Snoring and Sleep Apnoea

Dentists are playing an increasing role in identifying patients with sleep disorders.

Sleep disorders can range from mild snoring to life-threatening obstructive and central sleep apnoea.

While dentists may be important identifiers of the patients suffering from sleep disorders, they are not qualified to diagnose the specific disorders and therefore should not be treating them in the absence of a diagnosis from a sleep physician, who will usually get the patient to have a sleep-study to enable him to make the correct diagnosis.

For the more severe cases, CPAP is the usual treatment of choice.Pulse-oximeter

Some patients need surgery, usually diagnosed and performed by an Ear, Nose and Throat Specialist (ENT).

A narrow, high-vaulted palate can also cause or contribute to the airway obstruction.  Patients with this problem usually require orthodontic treatment to widen the palate.

For patients with mild sleep apnoea and for people who snore with no other signs of apnoea, dentists can provide great help in the form of a Mandibular Advancement Splint / Device, commonly abbreviated as MAS or MAD.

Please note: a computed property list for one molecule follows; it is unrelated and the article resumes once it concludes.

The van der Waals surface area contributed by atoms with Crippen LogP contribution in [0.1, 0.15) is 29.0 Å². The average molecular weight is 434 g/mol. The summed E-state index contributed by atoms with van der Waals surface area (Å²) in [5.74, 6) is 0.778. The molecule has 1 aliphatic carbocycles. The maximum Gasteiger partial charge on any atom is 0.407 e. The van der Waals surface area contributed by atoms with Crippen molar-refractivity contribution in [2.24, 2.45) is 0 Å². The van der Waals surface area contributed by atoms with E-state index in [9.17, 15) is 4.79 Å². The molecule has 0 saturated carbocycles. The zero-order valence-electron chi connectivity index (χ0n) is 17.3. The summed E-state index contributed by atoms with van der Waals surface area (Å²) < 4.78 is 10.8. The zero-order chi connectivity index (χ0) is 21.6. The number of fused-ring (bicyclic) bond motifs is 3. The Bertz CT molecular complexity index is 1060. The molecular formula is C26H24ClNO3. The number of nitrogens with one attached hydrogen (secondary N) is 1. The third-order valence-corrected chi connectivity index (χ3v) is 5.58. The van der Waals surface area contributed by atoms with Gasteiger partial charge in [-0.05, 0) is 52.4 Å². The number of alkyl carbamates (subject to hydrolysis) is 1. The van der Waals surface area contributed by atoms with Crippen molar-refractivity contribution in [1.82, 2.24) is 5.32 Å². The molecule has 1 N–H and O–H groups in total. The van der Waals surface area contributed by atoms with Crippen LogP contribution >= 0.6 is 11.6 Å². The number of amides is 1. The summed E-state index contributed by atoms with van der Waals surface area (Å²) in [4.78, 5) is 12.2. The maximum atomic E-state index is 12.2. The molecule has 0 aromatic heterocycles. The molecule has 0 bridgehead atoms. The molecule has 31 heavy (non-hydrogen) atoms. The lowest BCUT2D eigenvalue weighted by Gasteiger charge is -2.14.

The diagnosis of sleep disorders requires a multi-disciplinary approach, with the dentist often being a critical member of the team.

Besides the reduction in quality of life for both the snorer and their bed-partner, the fatigue caused by poor sleep is a major cause of industrial and motor accidents.

To help screen patients who might have sleep disordered breathing problems, we have a Konica-Minolta 300i pulse-oximeter that we lend to patients.   By recording their blood oxygen saturation levels and their heart rates, we can get a better idea of whether or not they need further investigation by a sleep physician